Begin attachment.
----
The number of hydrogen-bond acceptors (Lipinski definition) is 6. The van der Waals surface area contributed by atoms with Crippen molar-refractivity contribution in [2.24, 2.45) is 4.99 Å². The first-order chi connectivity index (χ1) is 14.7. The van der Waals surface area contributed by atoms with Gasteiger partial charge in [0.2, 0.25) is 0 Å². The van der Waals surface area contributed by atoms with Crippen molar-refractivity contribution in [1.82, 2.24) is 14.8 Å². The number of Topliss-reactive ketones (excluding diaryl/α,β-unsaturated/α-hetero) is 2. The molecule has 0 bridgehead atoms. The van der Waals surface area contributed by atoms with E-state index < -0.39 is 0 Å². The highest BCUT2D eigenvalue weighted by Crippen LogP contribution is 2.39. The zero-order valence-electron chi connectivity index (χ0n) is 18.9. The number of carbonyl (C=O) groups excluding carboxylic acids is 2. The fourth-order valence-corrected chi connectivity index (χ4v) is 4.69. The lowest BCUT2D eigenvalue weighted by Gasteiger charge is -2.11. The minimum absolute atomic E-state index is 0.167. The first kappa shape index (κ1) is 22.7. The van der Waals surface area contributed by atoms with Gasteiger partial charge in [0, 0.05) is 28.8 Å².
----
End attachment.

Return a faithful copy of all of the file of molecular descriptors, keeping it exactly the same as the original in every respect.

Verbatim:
The number of hydrogen-bond acceptors (Lipinski definition) is 6. The van der Waals surface area contributed by atoms with Crippen molar-refractivity contribution in [2.24, 2.45) is 4.99 Å². The first-order chi connectivity index (χ1) is 14.7. The van der Waals surface area contributed by atoms with Gasteiger partial charge in [0.2, 0.25) is 0 Å². The van der Waals surface area contributed by atoms with Crippen molar-refractivity contribution in [1.82, 2.24) is 14.8 Å². The number of Topliss-reactive ketones (excluding diaryl/α,β-unsaturated/α-hetero) is 2. The molecule has 0 bridgehead atoms. The van der Waals surface area contributed by atoms with E-state index < -0.39 is 0 Å². The highest BCUT2D eigenvalue weighted by Crippen LogP contribution is 2.39. The zero-order valence-electron chi connectivity index (χ0n) is 18.9. The number of carbonyl (C=O) groups excluding carboxylic acids is 2. The fourth-order valence-corrected chi connectivity index (χ4v) is 4.69. The lowest BCUT2D eigenvalue weighted by Gasteiger charge is -2.11. The minimum absolute atomic E-state index is 0.167. The first kappa shape index (κ1) is 22.7. The van der Waals surface area contributed by atoms with Gasteiger partial charge in [0, 0.05) is 28.8 Å².